During the summer of 2016, I wrote daily,  and by the time  I was ready to go back to school in August, I had a 70,000-word draft finished. I revised that draft twice, and the final manuscript was delivered to Heinemann on January 3, 2017.  

Sometime in September, I will hold the finished book, Project-Based Writing: Teaching Writers to Manage Time and Clarify Purpose, in my hands, this book that happened while I was working on another book. This is the way life works, of course.  

I always thought my first book would be either a memoir or a collection of short stories. A teacher’s resource book just wasn’t sexy enough for my inaugural foray into the world of publishing, but here it is, and I’m so proud of it and stunned by the insights I’ve gained along the way. In no particular order, here are some of those observations:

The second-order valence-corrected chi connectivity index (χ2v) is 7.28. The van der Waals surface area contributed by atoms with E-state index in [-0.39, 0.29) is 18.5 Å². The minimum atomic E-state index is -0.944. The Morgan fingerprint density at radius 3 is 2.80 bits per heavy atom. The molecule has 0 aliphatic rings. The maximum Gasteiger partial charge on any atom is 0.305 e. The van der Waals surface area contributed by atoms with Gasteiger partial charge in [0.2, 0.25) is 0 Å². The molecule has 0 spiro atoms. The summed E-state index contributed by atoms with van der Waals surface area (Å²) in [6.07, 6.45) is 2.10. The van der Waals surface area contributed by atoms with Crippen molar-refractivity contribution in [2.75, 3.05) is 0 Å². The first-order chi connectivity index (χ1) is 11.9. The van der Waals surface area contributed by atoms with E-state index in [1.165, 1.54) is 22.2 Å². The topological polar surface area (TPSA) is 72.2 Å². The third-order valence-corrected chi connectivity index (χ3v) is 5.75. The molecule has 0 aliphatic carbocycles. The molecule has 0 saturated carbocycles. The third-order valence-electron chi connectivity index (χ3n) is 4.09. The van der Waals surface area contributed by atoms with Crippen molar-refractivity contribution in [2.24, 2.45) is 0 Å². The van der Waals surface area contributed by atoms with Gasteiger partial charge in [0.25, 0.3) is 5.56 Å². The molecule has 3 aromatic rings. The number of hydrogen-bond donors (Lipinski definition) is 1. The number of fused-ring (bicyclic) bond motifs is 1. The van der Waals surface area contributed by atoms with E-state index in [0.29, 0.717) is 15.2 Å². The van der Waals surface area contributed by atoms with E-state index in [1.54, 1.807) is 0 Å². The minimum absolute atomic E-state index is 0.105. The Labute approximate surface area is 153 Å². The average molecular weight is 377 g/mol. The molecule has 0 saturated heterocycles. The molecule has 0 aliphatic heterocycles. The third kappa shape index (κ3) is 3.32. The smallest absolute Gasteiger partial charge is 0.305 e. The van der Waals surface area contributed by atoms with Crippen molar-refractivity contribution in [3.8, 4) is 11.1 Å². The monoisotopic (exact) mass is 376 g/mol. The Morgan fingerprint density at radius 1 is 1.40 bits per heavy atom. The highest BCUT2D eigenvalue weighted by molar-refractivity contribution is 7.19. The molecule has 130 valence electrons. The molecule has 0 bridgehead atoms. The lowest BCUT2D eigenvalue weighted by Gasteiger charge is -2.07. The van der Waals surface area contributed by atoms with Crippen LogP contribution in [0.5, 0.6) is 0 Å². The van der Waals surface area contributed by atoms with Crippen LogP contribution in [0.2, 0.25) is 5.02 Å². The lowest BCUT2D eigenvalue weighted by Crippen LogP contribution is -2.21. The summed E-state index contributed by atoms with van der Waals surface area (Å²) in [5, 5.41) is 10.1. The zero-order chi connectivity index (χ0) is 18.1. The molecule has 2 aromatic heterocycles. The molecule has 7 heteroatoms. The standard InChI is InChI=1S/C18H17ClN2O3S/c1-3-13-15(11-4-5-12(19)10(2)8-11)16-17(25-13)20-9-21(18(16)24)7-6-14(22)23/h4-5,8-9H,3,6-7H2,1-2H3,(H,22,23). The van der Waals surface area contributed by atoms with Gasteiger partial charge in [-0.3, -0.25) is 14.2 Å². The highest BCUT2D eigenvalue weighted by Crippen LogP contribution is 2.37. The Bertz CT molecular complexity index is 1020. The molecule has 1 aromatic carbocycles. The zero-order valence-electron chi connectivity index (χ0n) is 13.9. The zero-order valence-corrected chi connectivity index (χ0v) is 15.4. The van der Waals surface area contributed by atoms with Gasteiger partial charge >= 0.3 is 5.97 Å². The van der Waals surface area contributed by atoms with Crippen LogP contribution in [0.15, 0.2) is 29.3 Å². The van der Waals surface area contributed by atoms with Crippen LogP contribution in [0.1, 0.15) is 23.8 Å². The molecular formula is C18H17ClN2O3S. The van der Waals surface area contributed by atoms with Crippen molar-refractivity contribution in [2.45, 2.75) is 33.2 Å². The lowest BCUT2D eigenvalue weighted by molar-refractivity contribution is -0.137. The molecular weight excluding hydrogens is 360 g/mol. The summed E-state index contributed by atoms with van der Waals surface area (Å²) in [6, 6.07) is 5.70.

Every teacher should write a book about her practice.  Like writing, the actual moves of teaching are enormously personal and idiosyncratic. My teaching strategies are mostly of the moment. Until I sat down to try to  articulate my practice, I had no idea what elemental steps figured into my methods. Even though I daily reflect on my teaching practice, it’s often done anecdotally with friends over BBQ nachos, and not as a serious reflective endeavor. Writing this book forced me to seriously look at what I do; some of it was nice, even fun, to look at. Some of it, I realized, didn’t work, but I got the opportunity to figure that out.  

I am a first draft disaster. I have never been a writer who thinks through a logical line or narrative arc,  then commits that to an outline. I just throw a bunch of sentences on a blank page and cry for several days.  I have to write bits and halves and parts before I recognize the whole. Once I’ve discovered that, I have to organize it in such a way that readers won’t want to toss it in the trash in disgust. Organization requires looking at big chunks of writing for patterns and commonalities, then arranging those chunks in a sequential way that helps a reader see the point. So I wish I’d learned how to outline earlier in life.